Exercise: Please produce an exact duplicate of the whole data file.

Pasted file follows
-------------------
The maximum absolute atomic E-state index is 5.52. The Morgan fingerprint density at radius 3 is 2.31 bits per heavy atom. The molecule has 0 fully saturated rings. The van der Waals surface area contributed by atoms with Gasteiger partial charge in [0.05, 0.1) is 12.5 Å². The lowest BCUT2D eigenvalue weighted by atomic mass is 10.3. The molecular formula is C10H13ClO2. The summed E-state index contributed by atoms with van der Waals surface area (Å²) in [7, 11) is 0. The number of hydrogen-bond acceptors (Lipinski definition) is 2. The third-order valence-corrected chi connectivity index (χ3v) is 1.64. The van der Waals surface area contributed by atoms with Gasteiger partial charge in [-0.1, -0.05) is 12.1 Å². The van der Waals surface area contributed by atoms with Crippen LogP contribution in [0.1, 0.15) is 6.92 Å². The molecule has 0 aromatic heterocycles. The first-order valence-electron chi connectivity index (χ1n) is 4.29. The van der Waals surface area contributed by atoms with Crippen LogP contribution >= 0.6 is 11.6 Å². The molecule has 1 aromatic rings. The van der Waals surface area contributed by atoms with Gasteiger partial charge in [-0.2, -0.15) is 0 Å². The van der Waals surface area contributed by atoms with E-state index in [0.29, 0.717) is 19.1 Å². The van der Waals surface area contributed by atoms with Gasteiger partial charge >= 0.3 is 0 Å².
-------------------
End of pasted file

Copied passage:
The maximum absolute atomic E-state index is 5.52. The Morgan fingerprint density at radius 3 is 2.31 bits per heavy atom. The molecule has 0 fully saturated rings. The van der Waals surface area contributed by atoms with Gasteiger partial charge in [0.05, 0.1) is 12.5 Å². The lowest BCUT2D eigenvalue weighted by atomic mass is 10.3. The molecular formula is C10H13ClO2. The summed E-state index contributed by atoms with van der Waals surface area (Å²) in [7, 11) is 0. The number of hydrogen-bond acceptors (Lipinski definition) is 2. The third-order valence-corrected chi connectivity index (χ3v) is 1.64. The van der Waals surface area contributed by atoms with Gasteiger partial charge in [-0.1, -0.05) is 12.1 Å². The van der Waals surface area contributed by atoms with Crippen LogP contribution in [0.1, 0.15) is 6.92 Å². The molecule has 0 aromatic heterocycles. The first-order valence-electron chi connectivity index (χ1n) is 4.29. The van der Waals surface area contributed by atoms with Crippen LogP contribution >= 0.6 is 11.6 Å². The molecule has 1 aromatic rings. The van der Waals surface area contributed by atoms with Gasteiger partial charge in [-0.2, -0.15) is 0 Å². The van der Waals surface area contributed by atoms with E-state index in [0.29, 0.717) is 19.1 Å². The van der Waals surface area contributed by atoms with Gasteiger partial charge >= 0.3 is 0 Å².